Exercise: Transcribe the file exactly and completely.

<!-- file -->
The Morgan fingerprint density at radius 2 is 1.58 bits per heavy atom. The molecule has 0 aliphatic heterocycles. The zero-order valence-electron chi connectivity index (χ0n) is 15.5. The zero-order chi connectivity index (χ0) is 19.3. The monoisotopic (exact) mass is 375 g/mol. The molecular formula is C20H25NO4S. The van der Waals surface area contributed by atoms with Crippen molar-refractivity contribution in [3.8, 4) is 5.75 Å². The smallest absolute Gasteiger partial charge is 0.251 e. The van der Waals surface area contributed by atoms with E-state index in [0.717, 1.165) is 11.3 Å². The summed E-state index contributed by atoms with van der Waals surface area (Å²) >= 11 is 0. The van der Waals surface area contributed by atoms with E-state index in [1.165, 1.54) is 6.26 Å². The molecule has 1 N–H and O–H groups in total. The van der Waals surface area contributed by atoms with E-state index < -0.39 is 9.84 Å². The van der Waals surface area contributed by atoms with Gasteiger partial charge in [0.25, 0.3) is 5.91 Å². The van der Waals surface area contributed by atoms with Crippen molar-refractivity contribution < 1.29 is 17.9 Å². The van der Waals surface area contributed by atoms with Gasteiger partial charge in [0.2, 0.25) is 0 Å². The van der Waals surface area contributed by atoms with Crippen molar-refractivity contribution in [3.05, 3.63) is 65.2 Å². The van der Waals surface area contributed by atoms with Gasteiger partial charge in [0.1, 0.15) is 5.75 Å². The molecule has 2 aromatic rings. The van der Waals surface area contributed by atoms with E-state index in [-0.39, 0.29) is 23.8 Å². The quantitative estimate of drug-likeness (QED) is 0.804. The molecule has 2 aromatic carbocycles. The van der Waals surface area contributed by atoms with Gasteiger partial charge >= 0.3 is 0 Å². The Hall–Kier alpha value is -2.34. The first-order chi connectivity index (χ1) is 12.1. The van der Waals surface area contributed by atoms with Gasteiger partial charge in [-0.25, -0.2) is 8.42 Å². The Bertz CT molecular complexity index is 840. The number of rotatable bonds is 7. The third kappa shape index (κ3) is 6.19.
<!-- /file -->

The Morgan fingerprint density at radius 2 is 1.58 bits per heavy atom. The molecule has 0 aliphatic heterocycles. The zero-order valence-electron chi connectivity index (χ0n) is 15.5. The zero-order chi connectivity index (χ0) is 19.3. The monoisotopic (exact) mass is 375 g/mol. The molecular formula is C20H25NO4S. The van der Waals surface area contributed by atoms with Crippen molar-refractivity contribution in [3.8, 4) is 5.75 Å². The smallest absolute Gasteiger partial charge is 0.251 e. The van der Waals surface area contributed by atoms with E-state index in [0.717, 1.165) is 11.3 Å². The summed E-state index contributed by atoms with van der Waals surface area (Å²) >= 11 is 0. The van der Waals surface area contributed by atoms with E-state index in [1.165, 1.54) is 6.26 Å². The molecule has 1 N–H and O–H groups in total. The van der Waals surface area contributed by atoms with E-state index < -0.39 is 9.84 Å². The van der Waals surface area contributed by atoms with Gasteiger partial charge in [0.25, 0.3) is 5.91 Å². The van der Waals surface area contributed by atoms with Crippen molar-refractivity contribution < 1.29 is 17.9 Å². The van der Waals surface area contributed by atoms with Gasteiger partial charge in [0.2, 0.25) is 0 Å². The van der Waals surface area contributed by atoms with Crippen molar-refractivity contribution in [3.05, 3.63) is 65.2 Å². The van der Waals surface area contributed by atoms with Gasteiger partial charge in [0.1, 0.15) is 5.75 Å². The molecule has 2 aromatic rings. The van der Waals surface area contributed by atoms with E-state index in [-0.39, 0.29) is 23.8 Å². The quantitative estimate of drug-likeness (QED) is 0.804. The molecule has 2 aromatic carbocycles. The van der Waals surface area contributed by atoms with Gasteiger partial charge >= 0.3 is 0 Å². The Hall–Kier alpha value is -2.34. The first-order chi connectivity index (χ1) is 12.1. The van der Waals surface area contributed by atoms with Gasteiger partial charge in [-0.25, -0.2) is 8.42 Å². The Bertz CT molecular complexity index is 840. The number of rotatable bonds is 7. The third kappa shape index (κ3) is 6.19.